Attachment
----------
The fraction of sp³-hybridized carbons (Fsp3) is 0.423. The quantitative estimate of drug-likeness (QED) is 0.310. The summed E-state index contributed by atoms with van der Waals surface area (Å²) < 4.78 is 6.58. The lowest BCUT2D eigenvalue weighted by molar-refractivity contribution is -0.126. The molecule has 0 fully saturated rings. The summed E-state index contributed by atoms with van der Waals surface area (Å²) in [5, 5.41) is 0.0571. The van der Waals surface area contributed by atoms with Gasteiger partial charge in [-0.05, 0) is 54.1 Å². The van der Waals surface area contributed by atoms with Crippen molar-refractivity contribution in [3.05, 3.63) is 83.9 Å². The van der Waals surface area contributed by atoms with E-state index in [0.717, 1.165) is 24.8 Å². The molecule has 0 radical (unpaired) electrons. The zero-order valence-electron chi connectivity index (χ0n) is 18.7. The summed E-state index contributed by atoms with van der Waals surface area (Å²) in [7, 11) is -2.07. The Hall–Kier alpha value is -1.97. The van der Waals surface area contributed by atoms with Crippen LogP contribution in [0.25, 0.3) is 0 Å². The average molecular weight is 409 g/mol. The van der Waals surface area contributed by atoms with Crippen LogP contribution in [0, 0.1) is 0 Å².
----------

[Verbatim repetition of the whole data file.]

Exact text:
The fraction of sp³-hybridized carbons (Fsp3) is 0.423. The quantitative estimate of drug-likeness (QED) is 0.310. The summed E-state index contributed by atoms with van der Waals surface area (Å²) < 4.78 is 6.58. The lowest BCUT2D eigenvalue weighted by molar-refractivity contribution is -0.126. The molecule has 0 fully saturated rings. The summed E-state index contributed by atoms with van der Waals surface area (Å²) in [5, 5.41) is 0.0571. The van der Waals surface area contributed by atoms with Gasteiger partial charge in [-0.05, 0) is 54.1 Å². The van der Waals surface area contributed by atoms with Crippen molar-refractivity contribution in [3.05, 3.63) is 83.9 Å². The van der Waals surface area contributed by atoms with E-state index in [0.717, 1.165) is 24.8 Å². The molecule has 0 radical (unpaired) electrons. The zero-order valence-electron chi connectivity index (χ0n) is 18.7. The summed E-state index contributed by atoms with van der Waals surface area (Å²) in [7, 11) is -2.07. The Hall–Kier alpha value is -1.97. The van der Waals surface area contributed by atoms with Crippen LogP contribution in [0.25, 0.3) is 0 Å². The average molecular weight is 409 g/mol. The van der Waals surface area contributed by atoms with Crippen LogP contribution in [0, 0.1) is 0 Å².